2.3 trillion EUR turnover and 18.6 million people employed in 2016 in the sector.
A study conducted in 2016 by nova-Institute on behalf of the Bio-based Industries Consortium (BIC) showed for the first time which macroeconomic effects are generated by the bioeconomy e.g. turnover and employment for the years 2008 and 2013. An update of the study with 2014 and 2015 data was published in April 2018. Now, a new version of the report is available which spans the whole period from 2008 to 2016.
According to the report, the primary sectors (agriculture, forestry and fishery) as well as the food, beverage, tobacco and paper and paper products, can be considered fully bio-based and are thus fully accounted for in the bioeconomy. For other manufacturing sectors such as chemicals, pharmaceuticals and textiles, the bio-based shares were estimated and included in the assessment.
The analysis of the 2016 Eurostat data shows that the turnover of the total Bio-Economy, including the food and beverage and primary sectors, resulted in 2.3 trillion EUR in the EU-28. Roughly half of the turnover is accounted for by the food and beverage sector, almost a quarter is generated by the primary sectors – agriculture and forestry. The other quarter is generated by the so-called bio-based industries, such as chemicals and plastics, pharmaceuticals, paper and paper products, forest-based industries, textiles, biofuels and bioenergy.
In 2016, the Bio-Economy employed 18.6 million people in total. The primary biomass production, mainly agriculture plus forestry and fishery, generates a lot of employment (55 %) but low turnover (20 %). Furthermore, the data shows clear differences between groups of Member States: e.g. some Central & Eastern European countries e.g. Bulgaria, Poland and Romania are stronger in lower value-adding Bio-Economy sectors but generate a lot of employment. In comparison, Western and Northern European countries generate a much higher turnover compared to employment. The countries with the highest ratio between turnover and employment are Belgium, Finland and Sweden.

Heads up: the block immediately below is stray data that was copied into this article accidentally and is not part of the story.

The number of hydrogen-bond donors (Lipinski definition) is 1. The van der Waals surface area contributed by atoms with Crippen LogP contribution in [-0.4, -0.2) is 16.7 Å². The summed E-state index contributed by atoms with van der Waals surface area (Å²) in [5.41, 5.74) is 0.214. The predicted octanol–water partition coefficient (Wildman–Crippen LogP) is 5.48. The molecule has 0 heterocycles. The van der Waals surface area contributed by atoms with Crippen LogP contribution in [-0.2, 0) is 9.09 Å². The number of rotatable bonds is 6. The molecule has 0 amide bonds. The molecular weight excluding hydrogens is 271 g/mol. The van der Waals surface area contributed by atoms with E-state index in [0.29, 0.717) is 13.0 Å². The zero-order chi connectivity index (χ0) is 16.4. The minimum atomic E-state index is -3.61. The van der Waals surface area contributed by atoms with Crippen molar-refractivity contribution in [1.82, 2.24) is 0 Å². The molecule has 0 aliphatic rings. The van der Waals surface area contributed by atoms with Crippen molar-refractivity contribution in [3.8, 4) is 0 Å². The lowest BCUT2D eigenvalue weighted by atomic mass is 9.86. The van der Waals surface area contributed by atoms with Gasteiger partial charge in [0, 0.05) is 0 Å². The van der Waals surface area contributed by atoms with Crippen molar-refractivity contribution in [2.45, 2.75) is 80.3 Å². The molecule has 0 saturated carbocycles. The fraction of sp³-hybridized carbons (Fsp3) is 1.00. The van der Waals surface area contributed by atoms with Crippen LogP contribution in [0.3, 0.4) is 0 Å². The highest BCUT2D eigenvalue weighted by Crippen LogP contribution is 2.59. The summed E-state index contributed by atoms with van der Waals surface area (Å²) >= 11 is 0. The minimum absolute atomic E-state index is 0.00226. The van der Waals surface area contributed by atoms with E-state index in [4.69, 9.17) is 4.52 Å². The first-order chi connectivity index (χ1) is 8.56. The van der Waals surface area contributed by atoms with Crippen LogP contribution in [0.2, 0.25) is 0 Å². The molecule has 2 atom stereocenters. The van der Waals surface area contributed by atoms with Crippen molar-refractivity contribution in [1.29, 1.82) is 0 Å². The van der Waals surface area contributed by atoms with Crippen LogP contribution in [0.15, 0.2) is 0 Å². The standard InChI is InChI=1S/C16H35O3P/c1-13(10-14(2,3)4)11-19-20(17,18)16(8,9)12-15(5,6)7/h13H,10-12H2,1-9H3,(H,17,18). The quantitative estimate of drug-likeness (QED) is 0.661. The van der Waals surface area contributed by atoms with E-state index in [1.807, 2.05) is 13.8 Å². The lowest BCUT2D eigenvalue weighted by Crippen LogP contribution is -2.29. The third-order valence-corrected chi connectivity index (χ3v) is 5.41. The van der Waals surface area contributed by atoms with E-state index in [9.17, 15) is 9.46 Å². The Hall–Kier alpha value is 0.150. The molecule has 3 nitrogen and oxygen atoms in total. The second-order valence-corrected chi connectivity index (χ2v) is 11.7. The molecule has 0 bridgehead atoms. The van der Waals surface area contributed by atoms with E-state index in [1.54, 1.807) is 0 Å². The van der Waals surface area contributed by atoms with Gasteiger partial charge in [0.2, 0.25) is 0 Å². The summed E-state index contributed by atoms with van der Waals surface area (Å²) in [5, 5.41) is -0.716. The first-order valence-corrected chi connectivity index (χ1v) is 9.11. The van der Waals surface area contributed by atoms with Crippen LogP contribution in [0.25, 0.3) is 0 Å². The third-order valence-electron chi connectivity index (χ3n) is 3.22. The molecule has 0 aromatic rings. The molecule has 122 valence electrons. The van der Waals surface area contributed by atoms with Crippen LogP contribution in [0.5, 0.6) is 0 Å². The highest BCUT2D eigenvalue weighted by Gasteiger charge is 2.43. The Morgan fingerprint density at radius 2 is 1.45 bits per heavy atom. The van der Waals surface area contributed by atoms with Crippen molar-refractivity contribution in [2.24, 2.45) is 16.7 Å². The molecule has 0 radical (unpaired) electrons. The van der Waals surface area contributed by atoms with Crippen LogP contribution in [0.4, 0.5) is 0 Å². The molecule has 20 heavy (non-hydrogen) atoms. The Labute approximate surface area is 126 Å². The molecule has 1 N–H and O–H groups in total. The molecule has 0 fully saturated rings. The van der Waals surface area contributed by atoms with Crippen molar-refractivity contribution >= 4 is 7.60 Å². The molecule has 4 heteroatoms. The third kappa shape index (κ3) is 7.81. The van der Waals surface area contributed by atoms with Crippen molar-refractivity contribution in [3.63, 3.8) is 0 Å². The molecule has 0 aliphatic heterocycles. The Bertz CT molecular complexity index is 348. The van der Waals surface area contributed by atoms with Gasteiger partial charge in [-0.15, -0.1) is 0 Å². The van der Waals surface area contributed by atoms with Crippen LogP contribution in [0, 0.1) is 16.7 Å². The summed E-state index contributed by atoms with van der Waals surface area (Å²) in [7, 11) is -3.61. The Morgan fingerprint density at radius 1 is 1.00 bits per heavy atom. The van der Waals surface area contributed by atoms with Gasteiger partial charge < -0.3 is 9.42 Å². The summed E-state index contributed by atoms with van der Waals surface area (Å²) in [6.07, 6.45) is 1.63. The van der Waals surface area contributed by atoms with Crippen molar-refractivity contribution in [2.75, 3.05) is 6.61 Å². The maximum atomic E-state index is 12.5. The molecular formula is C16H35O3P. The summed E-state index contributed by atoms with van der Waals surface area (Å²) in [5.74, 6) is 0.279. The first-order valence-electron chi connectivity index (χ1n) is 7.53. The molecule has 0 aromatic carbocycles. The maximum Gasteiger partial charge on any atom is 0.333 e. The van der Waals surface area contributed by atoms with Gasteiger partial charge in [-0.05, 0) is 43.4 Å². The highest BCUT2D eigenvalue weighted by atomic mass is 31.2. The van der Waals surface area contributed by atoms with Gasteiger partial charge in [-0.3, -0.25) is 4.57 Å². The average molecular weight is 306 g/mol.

As in the 2016 study, this update highlights the contribution of the often-underrated bio-based industries. These bio-based industries demonstrate a sizeable turnover of about 700 billion EUR and employ 3.6 million people in the EU-28 in 2016. In the bio-based chemical industry alone, turnover amounted to around 38 billion EUR. The data also demonstrated an overall slight increase in the bio-based share of the chemical industry in the EU-28 from about 5 % in 2008 to 7 % in 2016.
The Bio-based Industries Consortium (BIC) represents the private sector in a 3.7 billion EUR public-private partnership (PPP) with the EU – the Bio-based Industries Joint Undertaking (BBI JU).
BIC is host to more than 200 industry members covering the whole value chain, from primary production to brand owners, across multiple and diverse sectors: agriculture, food & feed production, aquaculture and marine, chemicals and materials, forestry and pulp & paper, technology providers, waste management and beyond.
nova-Institute is a private and independent research institute, founded in 1994; nova offers research and consultancy with a focus on bio-based and CO2-based economy in the fields of food and feedstock, techno-economic evaluation, markets, sustainability, dissemination, B2B communication and policy. Every year, nova organises several large conferences on these topics; nova-Institute has 30 employees and an annual turnover of more than 3 million EUR.